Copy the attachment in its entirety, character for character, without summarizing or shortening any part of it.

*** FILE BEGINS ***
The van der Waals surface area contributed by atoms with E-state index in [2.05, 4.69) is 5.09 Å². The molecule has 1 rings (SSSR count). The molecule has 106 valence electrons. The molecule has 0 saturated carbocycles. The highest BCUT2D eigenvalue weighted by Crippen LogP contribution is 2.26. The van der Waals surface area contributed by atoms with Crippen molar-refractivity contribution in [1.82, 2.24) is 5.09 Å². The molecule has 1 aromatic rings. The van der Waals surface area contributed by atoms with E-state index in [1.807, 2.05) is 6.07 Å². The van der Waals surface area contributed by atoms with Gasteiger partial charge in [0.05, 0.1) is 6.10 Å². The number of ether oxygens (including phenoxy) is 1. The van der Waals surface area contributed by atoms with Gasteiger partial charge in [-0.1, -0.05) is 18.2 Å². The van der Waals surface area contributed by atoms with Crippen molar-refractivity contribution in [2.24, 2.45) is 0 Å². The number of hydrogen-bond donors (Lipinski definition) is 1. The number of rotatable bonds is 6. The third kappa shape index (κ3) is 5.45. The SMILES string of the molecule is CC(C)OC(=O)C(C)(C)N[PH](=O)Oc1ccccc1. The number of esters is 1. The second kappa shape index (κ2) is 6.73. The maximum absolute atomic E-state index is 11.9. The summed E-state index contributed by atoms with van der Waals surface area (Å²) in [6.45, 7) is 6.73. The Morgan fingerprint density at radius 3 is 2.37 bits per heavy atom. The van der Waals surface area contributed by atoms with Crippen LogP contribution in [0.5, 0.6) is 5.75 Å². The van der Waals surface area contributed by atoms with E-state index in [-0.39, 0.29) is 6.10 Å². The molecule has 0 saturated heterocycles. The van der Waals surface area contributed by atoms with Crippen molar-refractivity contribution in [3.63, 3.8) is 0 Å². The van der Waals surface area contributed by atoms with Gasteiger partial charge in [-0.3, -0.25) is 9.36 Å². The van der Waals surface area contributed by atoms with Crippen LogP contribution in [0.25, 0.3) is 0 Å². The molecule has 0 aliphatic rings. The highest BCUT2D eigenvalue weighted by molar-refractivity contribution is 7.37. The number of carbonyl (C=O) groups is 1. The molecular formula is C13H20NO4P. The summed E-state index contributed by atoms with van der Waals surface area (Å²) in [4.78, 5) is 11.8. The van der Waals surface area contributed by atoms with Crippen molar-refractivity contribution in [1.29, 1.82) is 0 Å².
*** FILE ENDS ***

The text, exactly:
The van der Waals surface area contributed by atoms with E-state index in [2.05, 4.69) is 5.09 Å². The molecule has 1 rings (SSSR count). The molecule has 106 valence electrons. The molecule has 0 saturated carbocycles. The highest BCUT2D eigenvalue weighted by Crippen LogP contribution is 2.26. The van der Waals surface area contributed by atoms with Crippen molar-refractivity contribution in [1.82, 2.24) is 5.09 Å². The molecule has 1 aromatic rings. The van der Waals surface area contributed by atoms with E-state index in [1.807, 2.05) is 6.07 Å². The van der Waals surface area contributed by atoms with Gasteiger partial charge in [0.05, 0.1) is 6.10 Å². The number of ether oxygens (including phenoxy) is 1. The van der Waals surface area contributed by atoms with Gasteiger partial charge in [-0.1, -0.05) is 18.2 Å². The van der Waals surface area contributed by atoms with Crippen molar-refractivity contribution in [2.24, 2.45) is 0 Å². The number of hydrogen-bond donors (Lipinski definition) is 1. The number of rotatable bonds is 6. The third kappa shape index (κ3) is 5.45. The SMILES string of the molecule is CC(C)OC(=O)C(C)(C)N[PH](=O)Oc1ccccc1. The number of esters is 1. The second kappa shape index (κ2) is 6.73. The maximum absolute atomic E-state index is 11.9. The summed E-state index contributed by atoms with van der Waals surface area (Å²) in [6.45, 7) is 6.73. The Morgan fingerprint density at radius 3 is 2.37 bits per heavy atom. The van der Waals surface area contributed by atoms with Crippen LogP contribution in [0.5, 0.6) is 5.75 Å². The van der Waals surface area contributed by atoms with E-state index in [-0.39, 0.29) is 6.10 Å². The molecule has 0 saturated heterocycles. The van der Waals surface area contributed by atoms with Crippen molar-refractivity contribution in [3.63, 3.8) is 0 Å². The van der Waals surface area contributed by atoms with Gasteiger partial charge in [-0.3, -0.25) is 9.36 Å². The van der Waals surface area contributed by atoms with Crippen LogP contribution in [0.25, 0.3) is 0 Å². The molecule has 0 aliphatic rings. The highest BCUT2D eigenvalue weighted by molar-refractivity contribution is 7.37. The number of carbonyl (C=O) groups is 1. The molecular formula is C13H20NO4P. The summed E-state index contributed by atoms with van der Waals surface area (Å²) in [4.78, 5) is 11.8. The van der Waals surface area contributed by atoms with Crippen molar-refractivity contribution in [1.29, 1.82) is 0 Å².